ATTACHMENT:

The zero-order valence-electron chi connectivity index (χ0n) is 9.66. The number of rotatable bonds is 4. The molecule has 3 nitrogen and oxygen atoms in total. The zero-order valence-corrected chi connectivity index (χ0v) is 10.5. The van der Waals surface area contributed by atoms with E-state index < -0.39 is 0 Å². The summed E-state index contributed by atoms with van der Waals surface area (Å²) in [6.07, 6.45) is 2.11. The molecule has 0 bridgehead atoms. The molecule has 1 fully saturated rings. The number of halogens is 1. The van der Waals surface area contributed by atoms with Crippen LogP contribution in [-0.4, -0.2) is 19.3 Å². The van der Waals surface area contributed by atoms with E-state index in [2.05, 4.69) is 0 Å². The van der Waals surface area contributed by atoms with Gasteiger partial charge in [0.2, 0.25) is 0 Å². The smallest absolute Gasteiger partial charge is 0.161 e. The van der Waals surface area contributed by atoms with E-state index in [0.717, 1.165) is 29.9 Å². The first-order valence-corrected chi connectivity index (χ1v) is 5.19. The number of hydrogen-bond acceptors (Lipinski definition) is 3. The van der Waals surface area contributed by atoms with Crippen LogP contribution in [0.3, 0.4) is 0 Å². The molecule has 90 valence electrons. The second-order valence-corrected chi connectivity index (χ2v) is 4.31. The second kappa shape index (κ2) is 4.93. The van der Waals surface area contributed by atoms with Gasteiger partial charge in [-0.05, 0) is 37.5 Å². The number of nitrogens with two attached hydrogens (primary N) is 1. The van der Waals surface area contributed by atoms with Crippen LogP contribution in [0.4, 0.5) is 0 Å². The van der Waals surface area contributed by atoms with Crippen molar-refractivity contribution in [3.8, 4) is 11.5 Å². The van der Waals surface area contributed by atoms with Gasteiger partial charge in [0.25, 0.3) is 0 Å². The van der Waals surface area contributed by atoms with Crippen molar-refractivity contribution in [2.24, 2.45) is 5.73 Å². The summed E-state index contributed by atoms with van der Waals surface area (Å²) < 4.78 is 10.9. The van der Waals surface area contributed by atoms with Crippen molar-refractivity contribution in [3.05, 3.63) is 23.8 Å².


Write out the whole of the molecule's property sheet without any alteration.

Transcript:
The zero-order valence-electron chi connectivity index (χ0n) is 9.66. The number of rotatable bonds is 4. The molecule has 3 nitrogen and oxygen atoms in total. The zero-order valence-corrected chi connectivity index (χ0v) is 10.5. The van der Waals surface area contributed by atoms with E-state index < -0.39 is 0 Å². The summed E-state index contributed by atoms with van der Waals surface area (Å²) in [6.07, 6.45) is 2.11. The molecule has 0 bridgehead atoms. The molecule has 1 fully saturated rings. The number of halogens is 1. The van der Waals surface area contributed by atoms with Crippen LogP contribution in [-0.4, -0.2) is 19.3 Å². The van der Waals surface area contributed by atoms with E-state index in [2.05, 4.69) is 0 Å². The van der Waals surface area contributed by atoms with Gasteiger partial charge in [0.2, 0.25) is 0 Å². The smallest absolute Gasteiger partial charge is 0.161 e. The van der Waals surface area contributed by atoms with E-state index in [0.717, 1.165) is 29.9 Å². The first-order valence-corrected chi connectivity index (χ1v) is 5.19. The number of hydrogen-bond acceptors (Lipinski definition) is 3. The van der Waals surface area contributed by atoms with Crippen LogP contribution in [0.3, 0.4) is 0 Å². The molecule has 90 valence electrons. The second-order valence-corrected chi connectivity index (χ2v) is 4.31. The second kappa shape index (κ2) is 4.93. The van der Waals surface area contributed by atoms with Gasteiger partial charge in [-0.05, 0) is 37.5 Å². The number of nitrogens with two attached hydrogens (primary N) is 1. The van der Waals surface area contributed by atoms with Crippen LogP contribution in [0.4, 0.5) is 0 Å². The van der Waals surface area contributed by atoms with Crippen molar-refractivity contribution in [3.8, 4) is 11.5 Å². The van der Waals surface area contributed by atoms with Gasteiger partial charge in [0.25, 0.3) is 0 Å². The van der Waals surface area contributed by atoms with Crippen molar-refractivity contribution in [2.24, 2.45) is 5.73 Å². The summed E-state index contributed by atoms with van der Waals surface area (Å²) < 4.78 is 10.9. The van der Waals surface area contributed by atoms with Crippen molar-refractivity contribution in [3.05, 3.63) is 23.8 Å².